A running GPS watch has the unique ability to measure a runner’s speed, pace, distance travelled and altitude profile during their run. The power of GPS watches, has up until now, been driven by the powerful SiRFstarIII chipset, however as technology tends to do, the makers have come up with a new and improved chipset, the SiRFstarIV which adds several promising improvements to the existing technology. At the time of release around October of 2009, the makers CSR announced that the new chip delivered increased accuracy, and faster fix rates and with a lower power consumption and better integration with other positioning sensors. The new chipset has since become the standard chip used in most GPS technology. Other features include “SiRFaware”, the ability to maintain “better-than-hot-start” location awareness with only 50-500 micro-amperes of current.
In English this means that GPS devices using the new chip can deliver accurate positioning, much faster and without an annoying lengthy pause for location accuracy and the workaround of requiring the GPS receiver be powered on constantly. The new chip in addition, has double the capacity to search for satellites, more accuracy, faster fix times and the ability to block jamming elements such as RF radios. The SiRFstarIV is also smaller, allowing the chip to be used in smaller devices.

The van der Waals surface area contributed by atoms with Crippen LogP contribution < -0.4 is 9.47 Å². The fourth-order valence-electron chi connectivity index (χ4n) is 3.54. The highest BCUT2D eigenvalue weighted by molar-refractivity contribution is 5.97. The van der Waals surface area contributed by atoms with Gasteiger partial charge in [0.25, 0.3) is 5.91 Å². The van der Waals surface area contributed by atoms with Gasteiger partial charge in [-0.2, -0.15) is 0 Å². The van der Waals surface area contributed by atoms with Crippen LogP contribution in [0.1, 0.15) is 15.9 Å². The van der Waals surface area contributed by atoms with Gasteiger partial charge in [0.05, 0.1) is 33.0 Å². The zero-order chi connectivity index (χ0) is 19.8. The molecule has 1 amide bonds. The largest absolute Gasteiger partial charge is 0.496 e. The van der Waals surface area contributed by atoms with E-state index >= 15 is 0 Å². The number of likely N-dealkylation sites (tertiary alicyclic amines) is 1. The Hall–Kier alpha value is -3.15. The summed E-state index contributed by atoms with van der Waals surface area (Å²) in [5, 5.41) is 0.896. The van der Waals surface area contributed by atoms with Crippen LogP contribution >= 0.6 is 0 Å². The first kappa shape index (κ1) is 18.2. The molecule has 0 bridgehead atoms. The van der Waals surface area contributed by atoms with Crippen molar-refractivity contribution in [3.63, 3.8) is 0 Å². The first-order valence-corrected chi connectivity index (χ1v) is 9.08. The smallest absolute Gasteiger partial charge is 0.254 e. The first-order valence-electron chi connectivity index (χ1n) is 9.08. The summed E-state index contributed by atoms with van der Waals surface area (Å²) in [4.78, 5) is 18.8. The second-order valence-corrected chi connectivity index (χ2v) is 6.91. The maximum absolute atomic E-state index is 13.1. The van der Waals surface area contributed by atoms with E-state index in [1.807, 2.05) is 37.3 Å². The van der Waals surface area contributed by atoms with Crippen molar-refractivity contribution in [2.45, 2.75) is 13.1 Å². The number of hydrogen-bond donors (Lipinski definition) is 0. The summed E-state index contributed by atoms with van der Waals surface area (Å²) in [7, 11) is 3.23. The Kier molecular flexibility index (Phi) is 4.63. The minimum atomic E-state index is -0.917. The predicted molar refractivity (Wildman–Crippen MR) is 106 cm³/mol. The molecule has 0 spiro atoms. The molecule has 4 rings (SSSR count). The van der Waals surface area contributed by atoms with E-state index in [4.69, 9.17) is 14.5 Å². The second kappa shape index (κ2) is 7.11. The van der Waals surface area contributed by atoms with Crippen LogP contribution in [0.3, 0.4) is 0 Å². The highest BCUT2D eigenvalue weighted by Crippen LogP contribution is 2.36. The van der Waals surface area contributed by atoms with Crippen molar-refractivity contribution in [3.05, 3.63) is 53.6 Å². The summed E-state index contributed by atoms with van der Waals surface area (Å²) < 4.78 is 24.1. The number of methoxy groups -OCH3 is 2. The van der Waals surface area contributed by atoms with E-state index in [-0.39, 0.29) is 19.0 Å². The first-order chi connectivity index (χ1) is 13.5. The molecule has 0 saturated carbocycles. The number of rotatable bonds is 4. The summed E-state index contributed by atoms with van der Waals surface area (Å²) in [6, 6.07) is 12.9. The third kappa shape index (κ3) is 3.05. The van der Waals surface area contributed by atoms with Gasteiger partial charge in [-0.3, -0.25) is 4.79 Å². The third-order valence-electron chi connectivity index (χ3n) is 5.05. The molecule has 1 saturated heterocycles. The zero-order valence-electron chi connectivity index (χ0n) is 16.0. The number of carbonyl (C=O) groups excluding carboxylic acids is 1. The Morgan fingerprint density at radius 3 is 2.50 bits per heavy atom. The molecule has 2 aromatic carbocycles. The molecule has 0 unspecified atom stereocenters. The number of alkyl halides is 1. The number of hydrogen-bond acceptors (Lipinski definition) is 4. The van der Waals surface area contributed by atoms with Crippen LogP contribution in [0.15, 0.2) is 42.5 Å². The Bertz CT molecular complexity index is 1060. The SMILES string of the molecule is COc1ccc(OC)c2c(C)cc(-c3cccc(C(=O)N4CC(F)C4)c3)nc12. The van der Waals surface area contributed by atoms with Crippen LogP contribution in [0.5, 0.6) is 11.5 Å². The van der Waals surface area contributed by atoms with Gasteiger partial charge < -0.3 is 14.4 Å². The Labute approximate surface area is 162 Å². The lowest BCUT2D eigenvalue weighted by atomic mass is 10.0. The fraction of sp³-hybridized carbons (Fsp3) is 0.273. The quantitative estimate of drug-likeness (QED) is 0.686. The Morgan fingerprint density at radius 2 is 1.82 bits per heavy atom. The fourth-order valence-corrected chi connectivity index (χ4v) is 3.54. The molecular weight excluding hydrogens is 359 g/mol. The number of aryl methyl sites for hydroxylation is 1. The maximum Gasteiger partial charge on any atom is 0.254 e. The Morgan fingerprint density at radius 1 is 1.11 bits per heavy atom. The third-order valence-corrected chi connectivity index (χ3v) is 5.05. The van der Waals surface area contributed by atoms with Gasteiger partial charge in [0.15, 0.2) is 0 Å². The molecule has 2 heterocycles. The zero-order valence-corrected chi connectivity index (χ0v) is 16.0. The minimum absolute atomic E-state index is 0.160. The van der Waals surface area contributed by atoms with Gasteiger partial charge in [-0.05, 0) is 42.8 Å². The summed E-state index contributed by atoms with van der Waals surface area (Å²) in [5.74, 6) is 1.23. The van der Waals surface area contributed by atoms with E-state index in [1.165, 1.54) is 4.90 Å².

It is possible to link up the chip to MEM sensors such as accelerometers to make for improved positioning, when indoors or when a satellite signal is blocked. obviously this is great news for the world of GPS watches, both in terms of accuracy and in terms of power consumption. GPS watches have a reputation for being “power hogs”, so a chipset that utilizes much less power means that athletes will be able to run their GPS watches for longer, meaning fewer battery recharges and the ability to run continuously in ultra events.